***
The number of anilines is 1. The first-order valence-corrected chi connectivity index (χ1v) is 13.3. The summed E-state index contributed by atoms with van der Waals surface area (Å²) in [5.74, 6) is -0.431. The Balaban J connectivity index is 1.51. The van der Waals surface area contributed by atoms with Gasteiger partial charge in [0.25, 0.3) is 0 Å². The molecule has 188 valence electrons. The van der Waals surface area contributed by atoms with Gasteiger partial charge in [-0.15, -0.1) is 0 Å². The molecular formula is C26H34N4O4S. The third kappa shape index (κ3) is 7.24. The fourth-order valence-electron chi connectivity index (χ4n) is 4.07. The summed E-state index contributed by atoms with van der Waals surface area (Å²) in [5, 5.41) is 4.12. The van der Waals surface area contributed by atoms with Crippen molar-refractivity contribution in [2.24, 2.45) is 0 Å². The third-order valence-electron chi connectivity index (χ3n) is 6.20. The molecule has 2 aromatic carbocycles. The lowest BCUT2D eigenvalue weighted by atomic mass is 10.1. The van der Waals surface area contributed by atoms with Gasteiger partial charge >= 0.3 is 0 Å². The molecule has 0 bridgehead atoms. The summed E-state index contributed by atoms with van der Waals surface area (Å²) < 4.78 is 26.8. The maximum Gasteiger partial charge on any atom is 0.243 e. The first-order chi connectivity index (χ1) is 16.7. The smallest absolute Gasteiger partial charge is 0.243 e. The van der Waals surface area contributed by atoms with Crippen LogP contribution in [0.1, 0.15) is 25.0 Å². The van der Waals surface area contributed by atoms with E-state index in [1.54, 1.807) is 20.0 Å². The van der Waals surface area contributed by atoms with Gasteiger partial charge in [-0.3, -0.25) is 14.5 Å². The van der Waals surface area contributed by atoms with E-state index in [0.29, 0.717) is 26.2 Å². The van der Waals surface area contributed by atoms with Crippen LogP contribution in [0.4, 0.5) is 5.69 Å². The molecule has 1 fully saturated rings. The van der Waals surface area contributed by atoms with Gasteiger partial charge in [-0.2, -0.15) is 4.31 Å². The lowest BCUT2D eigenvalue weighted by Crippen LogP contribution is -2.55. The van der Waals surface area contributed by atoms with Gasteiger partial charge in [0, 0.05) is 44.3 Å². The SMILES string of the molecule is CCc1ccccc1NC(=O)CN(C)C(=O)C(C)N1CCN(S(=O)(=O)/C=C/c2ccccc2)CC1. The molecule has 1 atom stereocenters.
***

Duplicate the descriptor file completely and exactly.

The number of anilines is 1. The first-order valence-corrected chi connectivity index (χ1v) is 13.3. The summed E-state index contributed by atoms with van der Waals surface area (Å²) in [5.74, 6) is -0.431. The Balaban J connectivity index is 1.51. The van der Waals surface area contributed by atoms with Gasteiger partial charge in [0.25, 0.3) is 0 Å². The molecule has 188 valence electrons. The van der Waals surface area contributed by atoms with Gasteiger partial charge in [-0.15, -0.1) is 0 Å². The molecular formula is C26H34N4O4S. The third kappa shape index (κ3) is 7.24. The fourth-order valence-electron chi connectivity index (χ4n) is 4.07. The summed E-state index contributed by atoms with van der Waals surface area (Å²) in [5, 5.41) is 4.12. The van der Waals surface area contributed by atoms with Crippen molar-refractivity contribution in [2.24, 2.45) is 0 Å². The third-order valence-electron chi connectivity index (χ3n) is 6.20. The molecule has 2 aromatic carbocycles. The lowest BCUT2D eigenvalue weighted by atomic mass is 10.1. The van der Waals surface area contributed by atoms with Gasteiger partial charge >= 0.3 is 0 Å². The molecule has 0 bridgehead atoms. The summed E-state index contributed by atoms with van der Waals surface area (Å²) < 4.78 is 26.8. The maximum Gasteiger partial charge on any atom is 0.243 e. The first-order chi connectivity index (χ1) is 16.7. The smallest absolute Gasteiger partial charge is 0.243 e. The van der Waals surface area contributed by atoms with Crippen LogP contribution in [0.1, 0.15) is 25.0 Å². The van der Waals surface area contributed by atoms with E-state index in [1.54, 1.807) is 20.0 Å². The van der Waals surface area contributed by atoms with Gasteiger partial charge in [-0.3, -0.25) is 14.5 Å². The van der Waals surface area contributed by atoms with E-state index in [0.29, 0.717) is 26.2 Å². The van der Waals surface area contributed by atoms with Crippen LogP contribution in [0.4, 0.5) is 5.69 Å². The molecule has 1 fully saturated rings. The van der Waals surface area contributed by atoms with Gasteiger partial charge in [-0.2, -0.15) is 4.31 Å². The lowest BCUT2D eigenvalue weighted by Crippen LogP contribution is -2.55. The van der Waals surface area contributed by atoms with Gasteiger partial charge in [0, 0.05) is 44.3 Å². The SMILES string of the molecule is CCc1ccccc1NC(=O)CN(C)C(=O)C(C)N1CCN(S(=O)(=O)/C=C/c2ccccc2)CC1. The molecule has 1 atom stereocenters.